With the adoption of universal proxy under which a dissident shareholder will be required to solicit at least 67% of the company’s shareholders coupled with the fees Broadridge/Mediant charge companies to mail proxy materials to street name holders, the question often arises as to whether public companies are required to furnish proxy statements to all shareholders. The technical answer is no, but the practical answer is yes.
Under the federal proxy rules, companies are not required to solicit or furnish a proxy statement to a certain number or percentage of shareholders. Rather, a company is only required to furnish a proxy statement to each person solicited. However, because Rule 14c-2 of the Exchange Act requires companies to provide all shareholders not solicited in connection with a shareholder meeting an information statement with the same information required in a proxy statement, companies routinely satisfy their obligation under Rule 14c-2 by furnishing a proxy statement to all shareholders. In this regard, it would be more expensive for a company to prepare and furnish an information statement to shareholders that did not receive a proxy statement than it is to simply furnish to them the proxy statement.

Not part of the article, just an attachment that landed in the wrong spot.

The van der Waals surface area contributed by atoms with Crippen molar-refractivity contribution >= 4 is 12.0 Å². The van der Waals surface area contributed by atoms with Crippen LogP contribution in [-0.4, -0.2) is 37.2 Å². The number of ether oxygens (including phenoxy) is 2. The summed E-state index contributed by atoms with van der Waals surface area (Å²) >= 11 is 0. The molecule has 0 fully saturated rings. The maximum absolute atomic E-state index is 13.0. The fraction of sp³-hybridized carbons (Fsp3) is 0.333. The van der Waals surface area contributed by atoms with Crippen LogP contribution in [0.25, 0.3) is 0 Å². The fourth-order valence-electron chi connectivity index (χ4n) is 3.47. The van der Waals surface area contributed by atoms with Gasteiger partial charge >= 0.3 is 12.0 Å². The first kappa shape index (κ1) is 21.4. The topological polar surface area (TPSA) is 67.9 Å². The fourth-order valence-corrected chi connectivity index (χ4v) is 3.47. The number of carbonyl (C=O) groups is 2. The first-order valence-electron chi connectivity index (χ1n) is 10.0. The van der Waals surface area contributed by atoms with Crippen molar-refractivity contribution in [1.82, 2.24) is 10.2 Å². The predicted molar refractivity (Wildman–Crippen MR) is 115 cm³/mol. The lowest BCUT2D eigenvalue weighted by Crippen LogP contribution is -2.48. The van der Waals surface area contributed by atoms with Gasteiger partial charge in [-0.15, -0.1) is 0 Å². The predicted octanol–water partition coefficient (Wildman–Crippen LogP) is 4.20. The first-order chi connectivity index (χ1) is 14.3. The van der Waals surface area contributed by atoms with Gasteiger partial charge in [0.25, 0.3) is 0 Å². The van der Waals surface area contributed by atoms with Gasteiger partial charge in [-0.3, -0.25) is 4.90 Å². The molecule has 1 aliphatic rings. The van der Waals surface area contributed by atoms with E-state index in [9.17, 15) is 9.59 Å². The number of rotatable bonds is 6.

A company that fails to furnish a proxy statement or information statement to all shareholders in connection with a shareholder meeting would violate Section 14(c) of the Exchange Act and Rule 14c-2 thereunder. This violation could theoretically result in an SEC enforcement action or private plaintiff litigation.
See SEC Release No. 34–79164 at page 79138.